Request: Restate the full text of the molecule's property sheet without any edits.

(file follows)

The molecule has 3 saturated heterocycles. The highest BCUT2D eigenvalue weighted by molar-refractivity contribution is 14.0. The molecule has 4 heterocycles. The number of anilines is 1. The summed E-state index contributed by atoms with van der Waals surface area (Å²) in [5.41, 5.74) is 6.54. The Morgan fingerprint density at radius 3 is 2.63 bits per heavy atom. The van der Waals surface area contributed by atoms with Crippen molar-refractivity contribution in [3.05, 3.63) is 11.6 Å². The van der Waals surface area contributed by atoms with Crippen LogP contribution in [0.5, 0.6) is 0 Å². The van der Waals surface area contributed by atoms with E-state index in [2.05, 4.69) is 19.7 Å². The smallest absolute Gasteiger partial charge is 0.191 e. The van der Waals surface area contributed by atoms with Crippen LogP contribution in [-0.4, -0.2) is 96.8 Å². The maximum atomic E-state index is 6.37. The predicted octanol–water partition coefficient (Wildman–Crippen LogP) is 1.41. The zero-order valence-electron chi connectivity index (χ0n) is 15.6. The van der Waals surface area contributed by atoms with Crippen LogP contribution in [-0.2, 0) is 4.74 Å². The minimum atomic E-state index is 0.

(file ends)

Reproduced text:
The molecule has 3 saturated heterocycles. The highest BCUT2D eigenvalue weighted by molar-refractivity contribution is 14.0. The molecule has 4 heterocycles. The number of anilines is 1. The summed E-state index contributed by atoms with van der Waals surface area (Å²) in [5.41, 5.74) is 6.54. The Morgan fingerprint density at radius 3 is 2.63 bits per heavy atom. The van der Waals surface area contributed by atoms with Crippen molar-refractivity contribution in [3.05, 3.63) is 11.6 Å². The van der Waals surface area contributed by atoms with Crippen LogP contribution in [0.5, 0.6) is 0 Å². The van der Waals surface area contributed by atoms with E-state index in [2.05, 4.69) is 19.7 Å². The smallest absolute Gasteiger partial charge is 0.191 e. The van der Waals surface area contributed by atoms with Crippen LogP contribution in [-0.4, -0.2) is 96.8 Å². The maximum atomic E-state index is 6.37. The predicted octanol–water partition coefficient (Wildman–Crippen LogP) is 1.41. The zero-order valence-electron chi connectivity index (χ0n) is 15.6. The van der Waals surface area contributed by atoms with Crippen LogP contribution in [-0.2, 0) is 4.74 Å². The minimum atomic E-state index is 0.